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Very simple, allows me to switch back and forth from my MBC to ECU control while I drive. I love the low-end torque of the MBC but it gives me tractions problems and lower gas mileage. Instead of trying to explain it all I made this diagram.



(All black lines are pressure hoses and the colored line is the electrical power)

Parts Needed:
12V solenoid
A few cm/inches of hose
2 tee fittings
Some electrical wire and a switch

The differences between the MBC and the ECU are very apparent. The MBC has much better torque up to ~3400 rpm but above that the ECU gets pissy and retards timing, the power feels very flat from then on to redline. When the ECU is in control low-end torque is about 40 ft-lbs lower (proven by dynos) and max boost is only 18 psi. The top end however feels much stronger and continues to push me into the back of the seat. It is interesting to note that above 4000 rpm the T25 turbo can only manage 16 psi, so even through the MBC and ECU are supply the same boost pressure the power outputs are very different.

The next question is obvious, how to work the switch to get the best of both worlds. It would be a hassle to try and switch it every time I ran it up the rpm band. Maybe if the switch was mounted on the top of the stick shift, but I really don’t want to start cutting that up. Maybe an electrical switch tied into the rpm signal?

Eric
 

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Brilliant idea, Eric.

As per your own post, it's probably best to have it triggered by RPM's.

One question though. When the boost selenoid is activated, will it act like there was no MBC installed? The MBC will still leak some vacuum and may influence the amount of vacuum the boost selenoid is aiming for, or will the ECU compensate for that?
 

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Eric,

Interesting stuff, which I will try to get some time to wrap my head around and give some feedback. My brains's too dead at the mo having spent all day ripping out my bathroom and (finally) starting on the tiling after having done all the wiring and plumbing...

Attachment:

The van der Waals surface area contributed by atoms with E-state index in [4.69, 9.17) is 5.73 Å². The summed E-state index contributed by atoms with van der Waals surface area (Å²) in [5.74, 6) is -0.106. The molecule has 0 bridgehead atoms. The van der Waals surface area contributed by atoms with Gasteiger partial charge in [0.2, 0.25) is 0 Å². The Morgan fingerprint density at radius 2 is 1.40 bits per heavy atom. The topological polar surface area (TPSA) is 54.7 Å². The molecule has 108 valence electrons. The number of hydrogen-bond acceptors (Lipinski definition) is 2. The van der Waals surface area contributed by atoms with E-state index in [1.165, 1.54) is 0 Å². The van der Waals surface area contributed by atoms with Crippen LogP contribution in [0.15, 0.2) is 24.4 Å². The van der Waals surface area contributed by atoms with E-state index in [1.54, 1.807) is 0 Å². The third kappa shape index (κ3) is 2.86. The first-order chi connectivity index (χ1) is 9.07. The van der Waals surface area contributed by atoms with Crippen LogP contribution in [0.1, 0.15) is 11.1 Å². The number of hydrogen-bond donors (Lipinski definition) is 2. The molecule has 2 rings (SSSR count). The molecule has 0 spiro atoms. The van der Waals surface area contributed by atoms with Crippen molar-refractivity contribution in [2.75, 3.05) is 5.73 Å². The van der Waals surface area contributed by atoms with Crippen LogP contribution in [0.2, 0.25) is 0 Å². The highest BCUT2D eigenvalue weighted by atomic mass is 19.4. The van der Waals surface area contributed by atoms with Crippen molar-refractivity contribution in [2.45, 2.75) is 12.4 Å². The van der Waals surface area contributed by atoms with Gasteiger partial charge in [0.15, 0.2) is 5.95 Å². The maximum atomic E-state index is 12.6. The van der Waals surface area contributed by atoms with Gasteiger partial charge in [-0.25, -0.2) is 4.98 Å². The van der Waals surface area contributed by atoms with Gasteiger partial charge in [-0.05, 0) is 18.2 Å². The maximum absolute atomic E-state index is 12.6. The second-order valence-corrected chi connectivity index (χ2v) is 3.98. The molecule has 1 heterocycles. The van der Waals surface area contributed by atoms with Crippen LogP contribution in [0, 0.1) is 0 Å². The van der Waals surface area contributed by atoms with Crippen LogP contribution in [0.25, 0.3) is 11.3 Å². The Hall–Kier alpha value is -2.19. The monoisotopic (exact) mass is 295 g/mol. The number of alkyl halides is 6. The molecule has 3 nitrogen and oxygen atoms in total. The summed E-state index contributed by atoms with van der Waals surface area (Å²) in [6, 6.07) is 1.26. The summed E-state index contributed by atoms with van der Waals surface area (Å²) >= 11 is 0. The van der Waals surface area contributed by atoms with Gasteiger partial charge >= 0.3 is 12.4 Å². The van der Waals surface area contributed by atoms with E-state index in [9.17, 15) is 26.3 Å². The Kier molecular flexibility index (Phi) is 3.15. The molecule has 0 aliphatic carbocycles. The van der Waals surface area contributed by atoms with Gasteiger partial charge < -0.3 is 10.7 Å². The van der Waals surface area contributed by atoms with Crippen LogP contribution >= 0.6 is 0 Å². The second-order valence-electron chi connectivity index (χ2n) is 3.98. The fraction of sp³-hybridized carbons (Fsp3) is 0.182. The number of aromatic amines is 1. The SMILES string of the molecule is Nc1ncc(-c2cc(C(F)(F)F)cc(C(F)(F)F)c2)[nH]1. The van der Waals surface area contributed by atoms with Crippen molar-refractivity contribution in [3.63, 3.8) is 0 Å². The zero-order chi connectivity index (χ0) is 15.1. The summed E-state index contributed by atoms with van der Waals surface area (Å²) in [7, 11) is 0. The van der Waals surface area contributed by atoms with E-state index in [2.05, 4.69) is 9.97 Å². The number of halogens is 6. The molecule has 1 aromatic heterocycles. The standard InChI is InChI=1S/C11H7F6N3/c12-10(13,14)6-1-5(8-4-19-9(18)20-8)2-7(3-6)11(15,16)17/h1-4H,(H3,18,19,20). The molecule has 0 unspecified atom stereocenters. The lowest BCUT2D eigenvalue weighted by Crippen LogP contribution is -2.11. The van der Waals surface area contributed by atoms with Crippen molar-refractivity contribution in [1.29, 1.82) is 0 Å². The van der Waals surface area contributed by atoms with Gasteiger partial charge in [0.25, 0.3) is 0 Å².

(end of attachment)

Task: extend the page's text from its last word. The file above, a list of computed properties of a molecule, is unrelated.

Mark
 

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Interesting idea but I'd like to see how well it transitions from mbc to apc. W

ould you see a sharp rise or fall in boost (and thus power) at the switch over point?

Andrew
 

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Definitely an interesting idea, Eric! Like Scaero owner, I'd wonder whether the transition would be fast enough, but I'd tend to think that (esp if you could tie in the changeover automatically to the RPM signal) it would be able to be done without any significant drop in boost. Try it and let us know how it goes....
 

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interesting...
there is a company in blackpool doing something similar but they have a 3 and a 6 level boost switch which must work in a similar way..
for the price (£150) I do not imagine it is electronic map sensor controller !!
I think they are called motorsport developments btw
 

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(emerges from bathroom, swearing...
)
The difficulty I see is not where to derive your signal to switch, but the mechanics of the switch itself. An instaneous cut over from one to the other is likely to be harsh as you've no way of knowing how far open the ECU will have driven the APC solenoid. My suspicion is that because it is sensing it has no control, it will be applying minimal boost, so at the switch over point you would suddenly get a reduction in boost, and then a rise again.

That, of course, assumes an instantaneous switch over and that the valve is the electrical equivalent of break before make ie port 1 is closed before port 2 opens. If (as is likely) it's not an instantaneous switch, then you have a situation whereby there's no pressure getting to the actuator-so boost could rise to fuel cutoff point if it got stuck in this condition. As a safety measure you could install a Dawes device in a separate line from the compressor to wastegate, therby limiting your maximum boost

The alternative of having a "mixing" valve that you can alter the rate of actuation on may be the best compromise. The problem with this method is that you can end up with both devices trying to bleed pressure off, resulting in a sudden increase in boost. However, if you get the actuation time right- short enough to avoid a rise in boost, long enough for the ECU to realise it's in control and adjust, I would say that this is the best route.

HTH
 

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I agrre that the idea is quite interesting. But in my thinking, I do not think that it can be made to work so well. My reason is that the ECU will have to readjust itself constantly.

From my experience of running a mbc and then switching back to ecu control, the ecu was not very fast at adapting itself back. It could be brought back to full boost in one run, however, the boost was always dialed way back and did not do a full recovery until at least 3 or 4 seconds of full throttle. If this were to happen as you switched from mbc to ecu control, you would be shifting into the next gear before the ecu could recover back to full boost.


I agree that it is worth a try but I think the ecu doesn't readapt quick enough.

Good luck!
 
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